After a while the console appear, this is the MFA server console that you can manage the MFA setup, in the status option it display that the server Secure-Server.demo.lab is online which is the same server we need to secure the RDP connection on it and the MFA server at the same time:
Also if you go to the Azure MFA provider manage page, click on Server Status option you will see the server is online as below:
Now back to the MFA server console, go to windows authentication, check “Enable Windows Authentication” option as below, then click Add button:
Choose the server name and terminal services as an application option, check the “Enable” option, now if you will apply all users in AD to use MFA check the “Require Multi-Factor Authentication user match” option, if not leave it uncheck as below, click OK:
The MFA is configured to secure the RDP in that server, it mentioned that the server need to be restarted to take the effect, click OK and wait before restart to continue the configuration:
As shown below, the server appear in the console:
Now go to Users icon to add the users you need to apply MFA authentication on them, click in Import from Active Directory button as below:
choose the users you need and click Import as below:
The users successfully imported as below, click OK:
the new users appear in the console, there is a warning icon beside each user, this warning because the user must enabled for MFA manual, by default when you import the user it will be not enabled for MFA automatically, double click in any user:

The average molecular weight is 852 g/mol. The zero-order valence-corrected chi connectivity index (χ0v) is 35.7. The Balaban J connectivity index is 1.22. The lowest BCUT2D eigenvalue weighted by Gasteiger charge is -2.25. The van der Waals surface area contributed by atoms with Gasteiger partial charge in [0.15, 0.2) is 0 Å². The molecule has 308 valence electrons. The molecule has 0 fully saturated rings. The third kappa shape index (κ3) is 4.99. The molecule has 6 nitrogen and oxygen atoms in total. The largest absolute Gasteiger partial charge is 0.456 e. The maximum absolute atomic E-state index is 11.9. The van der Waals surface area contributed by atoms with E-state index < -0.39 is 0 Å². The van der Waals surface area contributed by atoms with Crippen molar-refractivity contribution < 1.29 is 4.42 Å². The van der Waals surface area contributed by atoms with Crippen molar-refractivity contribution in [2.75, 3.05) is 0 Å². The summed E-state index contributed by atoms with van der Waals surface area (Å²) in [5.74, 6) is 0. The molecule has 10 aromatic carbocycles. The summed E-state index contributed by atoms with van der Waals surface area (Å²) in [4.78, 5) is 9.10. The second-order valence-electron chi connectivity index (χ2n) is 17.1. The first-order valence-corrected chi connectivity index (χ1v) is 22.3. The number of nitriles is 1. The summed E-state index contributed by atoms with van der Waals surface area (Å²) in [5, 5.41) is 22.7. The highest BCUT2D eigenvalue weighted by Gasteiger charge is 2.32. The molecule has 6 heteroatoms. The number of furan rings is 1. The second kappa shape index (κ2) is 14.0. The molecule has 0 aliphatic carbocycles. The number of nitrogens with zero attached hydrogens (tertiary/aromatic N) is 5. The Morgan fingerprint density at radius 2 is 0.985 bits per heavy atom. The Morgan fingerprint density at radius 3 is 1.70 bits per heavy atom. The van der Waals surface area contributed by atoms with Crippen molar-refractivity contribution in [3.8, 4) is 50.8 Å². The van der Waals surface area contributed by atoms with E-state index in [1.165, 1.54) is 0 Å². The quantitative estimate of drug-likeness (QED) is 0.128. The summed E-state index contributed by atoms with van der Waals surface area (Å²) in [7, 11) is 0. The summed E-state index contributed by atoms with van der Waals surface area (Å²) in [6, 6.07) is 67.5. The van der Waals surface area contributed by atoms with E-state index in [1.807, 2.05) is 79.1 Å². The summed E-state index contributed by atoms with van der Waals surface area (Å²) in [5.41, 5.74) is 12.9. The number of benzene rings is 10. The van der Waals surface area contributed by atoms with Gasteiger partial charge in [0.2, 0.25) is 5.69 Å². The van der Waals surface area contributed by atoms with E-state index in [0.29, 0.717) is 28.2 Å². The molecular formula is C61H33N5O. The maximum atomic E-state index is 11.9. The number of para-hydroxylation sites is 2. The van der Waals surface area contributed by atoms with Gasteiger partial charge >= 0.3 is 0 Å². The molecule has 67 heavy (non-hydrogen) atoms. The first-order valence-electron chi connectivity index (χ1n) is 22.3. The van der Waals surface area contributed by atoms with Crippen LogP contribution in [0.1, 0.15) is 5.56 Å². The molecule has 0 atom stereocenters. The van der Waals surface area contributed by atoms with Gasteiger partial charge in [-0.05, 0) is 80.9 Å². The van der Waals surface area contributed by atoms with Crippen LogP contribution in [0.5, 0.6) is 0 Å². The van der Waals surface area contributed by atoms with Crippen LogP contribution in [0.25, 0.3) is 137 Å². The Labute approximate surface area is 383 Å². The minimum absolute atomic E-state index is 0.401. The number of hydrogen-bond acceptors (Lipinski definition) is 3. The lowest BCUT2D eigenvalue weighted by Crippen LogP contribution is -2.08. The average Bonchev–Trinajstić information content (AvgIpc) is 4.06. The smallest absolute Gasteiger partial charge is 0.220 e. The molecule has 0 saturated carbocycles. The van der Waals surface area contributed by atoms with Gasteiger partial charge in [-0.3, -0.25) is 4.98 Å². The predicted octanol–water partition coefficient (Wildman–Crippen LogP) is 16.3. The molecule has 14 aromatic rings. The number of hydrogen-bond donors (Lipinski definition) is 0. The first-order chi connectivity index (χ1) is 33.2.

fill the required information as below:
– choose MFA to be phone call, Text Message or mobile app … etc. we will choose for this demo a phone call option.
-check the enabled option.
Finally, Click Apply:
note after we check the enable option the warning icon disappear, do the same for all users you need:
after I prepared all users, the users appear in the console without the warning icon, to test the configuration choose any user and click the test button:
provide the password and click test:
wait a while:
Now, the user should receive a call, if he end the call the authentication will be refused because it will considered that another person try to use his/her credentials, if the user click (#) he/she confirm that he is the one trying to access the server:
After I clicked (#), the test completed as belwo:
Now, after I restarted the machine to take effect, I try to access the server remotely as below:
I tried to login with the administrator user:
Now the welcome page start:
during the login and within the welcome page I received a call from Microsoft MFA, I answered the call and end it direct:
Because I end the call and didn’t press the (#) key, the login process failed as below:
I tried to login again with the same user:
I received another call from Microsoft MFA, but this time I press (#) key:
Because I press the (#) key I confirmed for Microsoft that I am the same person who try to login now, so I successfully login to the server as below:
So in this article we tried to demonstrate how to install the MFA server and integrate it with the remote desktop connection (RPD).
In next part we will show you how to customize the MFA setup by using Fraud alert, changing the received call voice, generate a reports … etc.
Stay tuned 🙂
Ahmad Yasin (MCSA office 365, MCSE : Messaging, Azure Certified)
Ahmad Yasin in a Microsoft Cloud Engineer and the Owner & publisher of AzureDummies blog. He also hold many certificates in office 365 and windows azure including Developing Microsoft Azure Solutions, Implementing Microsoft Azure Infrastructure Solutions and MCSA office 365.
Ahmad is currently working in Specialized Technical Services Company (STS).